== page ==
You couldn't make this stuff up
But Barrington J. Bayley could - and did.
Fossil-boffins probing into the remains of a soft-bodied tulip animal that lived in the Rockies 500 million years ago have just published a paper revealing the secrets of the weird creature. Essentially stomachs on stalks, the tulip-shaped creatures known as Siphusauctum gregarium lived in great herds and are the most commonly …
The early Cambrian must have been like some sort of ITV game show 'tonight only one family will be going through into the Ordovician, the others will be turned into coal. We asked 100 trilobites...'
Superficially it has some similarities to Crinoids which pop up in the Ordovician and were largely extinctified in the Permian. But this is a bilaterally symmetric beastie whereas crinoids (like other echinoderms) have five-fold symmetry.
The fossils in the article are amazing. I'd love to have one - but not quite as much as I'd like a tyrannosaur in the living room...
" But this is a bilaterally symmetric beastie whereas crinoids (like other echinoderms) have five-fold symmetry." ..... Mike Richards Friday 20th January 2012 14:52 GMT
Five-fold symmetry with a bilaterally asymmetric beastie is an altogether different Great Game, MR.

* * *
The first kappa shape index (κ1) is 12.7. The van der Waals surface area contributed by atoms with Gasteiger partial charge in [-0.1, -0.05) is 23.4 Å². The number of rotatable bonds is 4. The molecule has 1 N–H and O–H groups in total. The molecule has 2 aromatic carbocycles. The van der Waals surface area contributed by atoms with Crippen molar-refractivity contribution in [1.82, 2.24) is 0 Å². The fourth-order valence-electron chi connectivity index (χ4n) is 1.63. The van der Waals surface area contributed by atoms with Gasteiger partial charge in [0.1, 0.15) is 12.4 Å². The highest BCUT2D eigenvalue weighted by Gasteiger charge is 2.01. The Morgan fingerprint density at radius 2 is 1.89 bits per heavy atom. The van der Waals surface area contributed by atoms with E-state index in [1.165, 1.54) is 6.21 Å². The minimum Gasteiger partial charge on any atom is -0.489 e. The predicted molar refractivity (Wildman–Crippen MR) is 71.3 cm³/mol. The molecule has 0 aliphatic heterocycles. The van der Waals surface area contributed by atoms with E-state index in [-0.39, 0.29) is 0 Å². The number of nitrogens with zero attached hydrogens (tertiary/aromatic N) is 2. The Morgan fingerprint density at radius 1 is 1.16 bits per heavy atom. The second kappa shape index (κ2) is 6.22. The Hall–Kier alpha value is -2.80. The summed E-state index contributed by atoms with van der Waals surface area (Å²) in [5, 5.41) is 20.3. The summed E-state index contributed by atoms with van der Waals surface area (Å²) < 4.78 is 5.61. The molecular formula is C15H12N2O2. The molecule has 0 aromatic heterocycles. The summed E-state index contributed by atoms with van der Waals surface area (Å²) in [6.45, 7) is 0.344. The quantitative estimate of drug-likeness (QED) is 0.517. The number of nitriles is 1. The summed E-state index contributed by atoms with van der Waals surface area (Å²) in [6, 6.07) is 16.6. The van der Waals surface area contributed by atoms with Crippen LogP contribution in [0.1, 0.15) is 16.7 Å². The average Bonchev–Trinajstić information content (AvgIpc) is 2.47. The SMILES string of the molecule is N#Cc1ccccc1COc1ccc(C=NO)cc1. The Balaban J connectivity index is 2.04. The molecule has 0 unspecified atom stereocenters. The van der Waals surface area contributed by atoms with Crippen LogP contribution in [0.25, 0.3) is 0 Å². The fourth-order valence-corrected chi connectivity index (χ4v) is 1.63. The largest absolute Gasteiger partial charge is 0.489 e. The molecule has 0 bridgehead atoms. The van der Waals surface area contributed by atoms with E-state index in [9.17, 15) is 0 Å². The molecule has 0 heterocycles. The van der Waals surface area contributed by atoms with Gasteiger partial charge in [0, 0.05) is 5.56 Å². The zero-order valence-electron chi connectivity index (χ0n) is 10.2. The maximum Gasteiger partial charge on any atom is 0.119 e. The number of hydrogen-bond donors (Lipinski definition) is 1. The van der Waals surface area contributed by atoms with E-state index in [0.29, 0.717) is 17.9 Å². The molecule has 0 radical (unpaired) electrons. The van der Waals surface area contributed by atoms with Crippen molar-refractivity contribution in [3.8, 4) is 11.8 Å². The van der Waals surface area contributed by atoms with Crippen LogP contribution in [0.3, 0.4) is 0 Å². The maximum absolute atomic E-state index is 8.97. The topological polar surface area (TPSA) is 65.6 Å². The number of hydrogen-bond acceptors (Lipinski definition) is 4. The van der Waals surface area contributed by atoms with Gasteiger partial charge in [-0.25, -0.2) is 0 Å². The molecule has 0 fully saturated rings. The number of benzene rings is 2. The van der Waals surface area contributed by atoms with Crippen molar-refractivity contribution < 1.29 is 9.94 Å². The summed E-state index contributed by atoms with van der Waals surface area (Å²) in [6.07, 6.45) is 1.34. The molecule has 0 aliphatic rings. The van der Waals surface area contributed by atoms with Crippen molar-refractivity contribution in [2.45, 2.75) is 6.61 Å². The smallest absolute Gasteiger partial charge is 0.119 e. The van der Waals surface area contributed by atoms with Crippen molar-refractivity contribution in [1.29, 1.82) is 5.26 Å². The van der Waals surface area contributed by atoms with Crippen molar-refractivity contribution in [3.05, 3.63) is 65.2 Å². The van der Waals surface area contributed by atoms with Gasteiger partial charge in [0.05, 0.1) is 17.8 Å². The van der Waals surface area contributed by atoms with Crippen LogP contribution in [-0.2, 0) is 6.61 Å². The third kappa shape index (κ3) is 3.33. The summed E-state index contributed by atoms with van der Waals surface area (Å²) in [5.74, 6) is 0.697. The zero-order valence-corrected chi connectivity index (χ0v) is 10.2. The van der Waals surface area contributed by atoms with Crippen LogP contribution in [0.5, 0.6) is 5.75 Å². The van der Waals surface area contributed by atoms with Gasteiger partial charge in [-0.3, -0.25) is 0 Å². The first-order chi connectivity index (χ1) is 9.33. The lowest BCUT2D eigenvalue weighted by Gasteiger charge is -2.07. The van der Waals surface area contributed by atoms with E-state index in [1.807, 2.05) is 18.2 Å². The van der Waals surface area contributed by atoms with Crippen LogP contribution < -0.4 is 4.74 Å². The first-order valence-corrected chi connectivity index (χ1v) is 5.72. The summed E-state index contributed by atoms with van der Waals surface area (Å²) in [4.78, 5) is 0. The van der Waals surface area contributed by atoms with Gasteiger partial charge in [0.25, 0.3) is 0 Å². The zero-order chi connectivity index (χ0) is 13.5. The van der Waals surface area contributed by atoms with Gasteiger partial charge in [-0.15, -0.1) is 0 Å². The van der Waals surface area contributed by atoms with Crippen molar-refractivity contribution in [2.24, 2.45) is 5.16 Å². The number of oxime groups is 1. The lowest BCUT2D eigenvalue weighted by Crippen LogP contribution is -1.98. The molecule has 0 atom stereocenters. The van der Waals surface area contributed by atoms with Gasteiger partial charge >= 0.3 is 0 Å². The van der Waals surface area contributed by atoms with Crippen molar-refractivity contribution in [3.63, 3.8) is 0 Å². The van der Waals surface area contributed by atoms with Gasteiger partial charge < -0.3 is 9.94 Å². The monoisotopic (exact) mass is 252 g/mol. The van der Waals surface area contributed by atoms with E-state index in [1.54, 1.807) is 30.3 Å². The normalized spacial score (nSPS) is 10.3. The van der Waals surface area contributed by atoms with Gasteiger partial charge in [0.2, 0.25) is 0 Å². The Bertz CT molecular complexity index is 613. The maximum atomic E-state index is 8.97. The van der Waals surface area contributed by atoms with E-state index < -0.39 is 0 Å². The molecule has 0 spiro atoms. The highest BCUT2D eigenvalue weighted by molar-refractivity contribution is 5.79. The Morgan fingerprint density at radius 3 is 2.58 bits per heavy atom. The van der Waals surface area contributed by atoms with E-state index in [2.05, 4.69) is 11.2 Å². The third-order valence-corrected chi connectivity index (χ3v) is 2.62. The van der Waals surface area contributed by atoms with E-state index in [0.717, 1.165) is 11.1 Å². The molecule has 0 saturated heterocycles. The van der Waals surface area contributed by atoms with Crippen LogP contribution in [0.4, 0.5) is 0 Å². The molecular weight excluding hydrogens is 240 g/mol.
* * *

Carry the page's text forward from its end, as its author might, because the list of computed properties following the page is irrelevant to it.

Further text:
Being devilishly good at being oneself is a revelation and instant tonic relief. A secret to nurture to the grave and deliver to the future.
Yes, interesting point... at university we were told by our geology lecturer (and not all that long ago, either) that no soft-bodied creatures were preserved in the fossil record.
Not only is this (obviously) untrue, they're not even rare in the fossil record! The problem is, most people working in this field are indoctrinated to believe that the fossil record represents millions of years of slow and gradual deposition when in fact it's very clear from any rational examination of the evidence that this is not true; the fossil record is evidence of watery destruction on a catastrophic worldwide scale, everything swept away or buried in massive layers of rapidly-deposited silt.
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